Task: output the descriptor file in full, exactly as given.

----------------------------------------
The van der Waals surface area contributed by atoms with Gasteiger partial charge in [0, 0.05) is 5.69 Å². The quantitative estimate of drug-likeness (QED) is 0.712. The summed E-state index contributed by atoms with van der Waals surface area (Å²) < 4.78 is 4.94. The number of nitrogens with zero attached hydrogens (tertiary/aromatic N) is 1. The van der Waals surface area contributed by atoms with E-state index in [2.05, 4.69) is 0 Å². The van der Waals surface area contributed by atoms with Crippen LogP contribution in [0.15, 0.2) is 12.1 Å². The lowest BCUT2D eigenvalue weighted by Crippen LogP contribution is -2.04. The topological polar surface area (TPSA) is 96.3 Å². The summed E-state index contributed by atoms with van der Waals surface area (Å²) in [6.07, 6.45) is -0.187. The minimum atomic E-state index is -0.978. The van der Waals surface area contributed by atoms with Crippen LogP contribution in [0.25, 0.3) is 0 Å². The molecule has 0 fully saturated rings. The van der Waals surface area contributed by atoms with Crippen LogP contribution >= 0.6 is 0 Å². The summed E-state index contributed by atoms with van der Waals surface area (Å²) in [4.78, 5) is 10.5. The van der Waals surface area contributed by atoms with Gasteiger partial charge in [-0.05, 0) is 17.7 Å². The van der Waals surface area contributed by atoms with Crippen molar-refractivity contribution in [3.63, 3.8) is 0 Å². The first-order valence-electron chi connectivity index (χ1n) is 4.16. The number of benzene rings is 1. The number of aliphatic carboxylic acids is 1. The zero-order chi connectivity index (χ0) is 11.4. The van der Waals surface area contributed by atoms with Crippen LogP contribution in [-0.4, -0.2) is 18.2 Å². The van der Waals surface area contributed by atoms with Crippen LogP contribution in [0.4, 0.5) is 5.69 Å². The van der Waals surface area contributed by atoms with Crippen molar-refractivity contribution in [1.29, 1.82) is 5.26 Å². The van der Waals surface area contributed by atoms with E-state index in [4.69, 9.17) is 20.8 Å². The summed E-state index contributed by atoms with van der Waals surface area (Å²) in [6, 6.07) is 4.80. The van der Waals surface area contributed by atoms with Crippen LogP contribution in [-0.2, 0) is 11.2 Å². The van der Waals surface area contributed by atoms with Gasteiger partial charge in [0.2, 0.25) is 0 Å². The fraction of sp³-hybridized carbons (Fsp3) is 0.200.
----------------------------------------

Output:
The van der Waals surface area contributed by atoms with Gasteiger partial charge in [0, 0.05) is 5.69 Å². The quantitative estimate of drug-likeness (QED) is 0.712. The summed E-state index contributed by atoms with van der Waals surface area (Å²) < 4.78 is 4.94. The number of nitrogens with zero attached hydrogens (tertiary/aromatic N) is 1. The van der Waals surface area contributed by atoms with E-state index in [2.05, 4.69) is 0 Å². The van der Waals surface area contributed by atoms with Crippen LogP contribution in [0.15, 0.2) is 12.1 Å². The lowest BCUT2D eigenvalue weighted by Crippen LogP contribution is -2.04. The topological polar surface area (TPSA) is 96.3 Å². The summed E-state index contributed by atoms with van der Waals surface area (Å²) in [6.07, 6.45) is -0.187. The minimum atomic E-state index is -0.978. The van der Waals surface area contributed by atoms with Crippen LogP contribution in [0.25, 0.3) is 0 Å². The molecule has 0 fully saturated rings. The van der Waals surface area contributed by atoms with Crippen LogP contribution >= 0.6 is 0 Å². The summed E-state index contributed by atoms with van der Waals surface area (Å²) in [4.78, 5) is 10.5. The van der Waals surface area contributed by atoms with Gasteiger partial charge in [-0.05, 0) is 17.7 Å². The van der Waals surface area contributed by atoms with Crippen molar-refractivity contribution in [3.63, 3.8) is 0 Å². The first-order valence-electron chi connectivity index (χ1n) is 4.16. The number of benzene rings is 1. The number of aliphatic carboxylic acids is 1. The zero-order chi connectivity index (χ0) is 11.4. The van der Waals surface area contributed by atoms with Crippen LogP contribution in [-0.4, -0.2) is 18.2 Å². The van der Waals surface area contributed by atoms with Crippen LogP contribution in [0.4, 0.5) is 5.69 Å². The van der Waals surface area contributed by atoms with Crippen molar-refractivity contribution in [1.29, 1.82) is 5.26 Å². The van der Waals surface area contributed by atoms with E-state index in [4.69, 9.17) is 20.8 Å². The summed E-state index contributed by atoms with van der Waals surface area (Å²) in [6, 6.07) is 4.80. The van der Waals surface area contributed by atoms with Crippen LogP contribution in [-0.2, 0) is 11.2 Å². The van der Waals surface area contributed by atoms with Gasteiger partial charge in [0.2, 0.25) is 0 Å². The fraction of sp³-hybridized carbons (Fsp3) is 0.200.